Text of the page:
Israeli Passengers Exploit COVID Loophole After Landing at Tel Aviv Airport

Due to omicron, public transportation is prohibited from picking up passengers at Ben-Gurion international airport, but Israelis are finding ways to bypass these new rules

Hadar Kane
Hadar Kane
Passenger walk inside the arrivals area of Ben Gurion international Airport.
Passenger walk inside the arrivals area of Ben Gurion international Airport. Credit: Tomer Appelbaum
Hadar Kane
Hadar Kane

Loopholes in regulations meant to combat the spread of the omicron variant are being abused by Israelis returning home from Ben-Gurion airport.

The Transportation Ministry recently barred buses and trains from picking up passengers at the airport, and travelers caught using public transportation are subject to fines of 500 shekels ($160) per person.

One such loophole is the free shuttle meant for people returning from Eilat. When passengers board this shuttle, nobody asks what country they returned from.

Moreover, there’s no need to present a Green Pass when boarding any form of public transportation.

Yoav, who returned from Eilat this past weekend on a flight to Ben-Gurion, described how the shuttle system works.

Travellers exit the coronavirus testing area at Ben Gurion International Airport as Israel imposes new restrictions near Tel Aviv, Israel, in November.Credit: AMIR COHEN/ REUTERS

“I landed at Terminal 3,” he said. “Because there’s no public transportation, and it’s impossible to board a train or bus, I looked for a way to return to Tel Aviv and saw that a special shuttle operates for free at Ben-Gurion. When I boarded the shuttle, nobody checked me. They didn’t ask for a Green Pass or ask where I was coming from.

“Granted, I really was coming from Eilat,” he added. “But people returning from abroad could also easily board it, despite the restrictions.”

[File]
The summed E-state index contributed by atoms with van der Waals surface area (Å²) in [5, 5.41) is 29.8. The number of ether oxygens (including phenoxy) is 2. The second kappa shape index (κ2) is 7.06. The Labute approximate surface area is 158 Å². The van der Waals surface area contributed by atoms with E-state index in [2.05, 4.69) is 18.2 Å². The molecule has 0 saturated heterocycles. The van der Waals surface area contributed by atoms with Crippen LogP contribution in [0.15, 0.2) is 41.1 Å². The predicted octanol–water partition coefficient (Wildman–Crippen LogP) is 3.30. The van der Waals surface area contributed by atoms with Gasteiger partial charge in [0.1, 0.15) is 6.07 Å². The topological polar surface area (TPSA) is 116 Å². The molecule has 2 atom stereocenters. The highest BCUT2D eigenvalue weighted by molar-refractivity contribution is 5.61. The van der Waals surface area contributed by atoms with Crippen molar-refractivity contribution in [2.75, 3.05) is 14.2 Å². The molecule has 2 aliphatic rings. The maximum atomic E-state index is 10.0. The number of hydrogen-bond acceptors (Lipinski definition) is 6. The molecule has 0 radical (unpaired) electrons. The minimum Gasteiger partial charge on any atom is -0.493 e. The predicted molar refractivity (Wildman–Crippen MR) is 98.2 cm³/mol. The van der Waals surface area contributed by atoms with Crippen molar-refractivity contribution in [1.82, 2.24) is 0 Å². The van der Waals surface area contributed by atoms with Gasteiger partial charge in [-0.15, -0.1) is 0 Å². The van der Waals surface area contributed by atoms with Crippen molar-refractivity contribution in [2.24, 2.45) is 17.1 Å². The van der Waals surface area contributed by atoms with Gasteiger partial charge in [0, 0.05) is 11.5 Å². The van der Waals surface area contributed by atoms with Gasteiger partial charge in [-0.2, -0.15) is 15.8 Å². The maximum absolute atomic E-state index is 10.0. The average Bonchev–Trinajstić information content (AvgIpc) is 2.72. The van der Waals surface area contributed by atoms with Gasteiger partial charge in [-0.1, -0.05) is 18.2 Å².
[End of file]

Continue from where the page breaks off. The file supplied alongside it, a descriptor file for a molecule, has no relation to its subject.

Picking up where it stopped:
Under the new regulations, buses and trains can let off passengers at the airport but not pick them up. Consequently, travelers have only four options for leaving the airport – a car they have left parked, being picked up by someone, a private taxi, or a shared taxi that’s no more than 50 percent full and is going to only a single address.

To encourage people to use private cars, long-term parking rates at the airport have been cut in half for as long as the ban on public transportation lasts.

But the other options create additional loopholes. For instance, people could take a private taxi to a nearby location, like Airport City or Lod, and then board a bus or train there.

“Ever since the regulations were enacted, people have been looking for ways to circumvent them,” a source in the aviation industry said. “We know of people who get in a taxi and get out a few kilometers away. Afterward, they take public transportation and risk infecting the public.

“There’s nothing to do about the shuttles either,” he added. “The Airports Authority has no oversight authority on this issue.

“People manipulate the system and the courts won’t help,” he concluded. “The problem is there’s no real oversight by the Transportation Ministry, either.”

No comment was received from the ministry.

Click the alert icon to follow topics:

Comments

SUBSCRIBERS JOIN THE CONVERSATION FASTER

Automatic approval of subscriber comments.

Subscribe today and save 40%

Already signed up? LOG IN

ICYMI

Election ad featuring Yair Lapid in Rahat, the largest Arab city in Israel's Negev region.

This Bedouin City Could Decide Who Is Israel's Next Prime Minister

Dr. Claris Harbon in the neighborhood where she grew up in Ashdod.

A Women's Rights Lawyer Felt She Didn't Belong in Israel. So She Moved to Morocco

Mohammed 'Moha' Alshawamreh.

'It Was Real Shock to Move From a Little Muslim Village, to a Big Open World'

From the cover of 'Shmutz.'

'There Are Similarities Between the Hasidic Community and Pornography’

A scene from Netflix's "RRR."

‘RRR’: If Cocaine Were a Movie, It Would Look Like This

Prime Minister Yair Lapid.

Yair Lapid's Journey: From Late-night Host to Israel's Prime Minister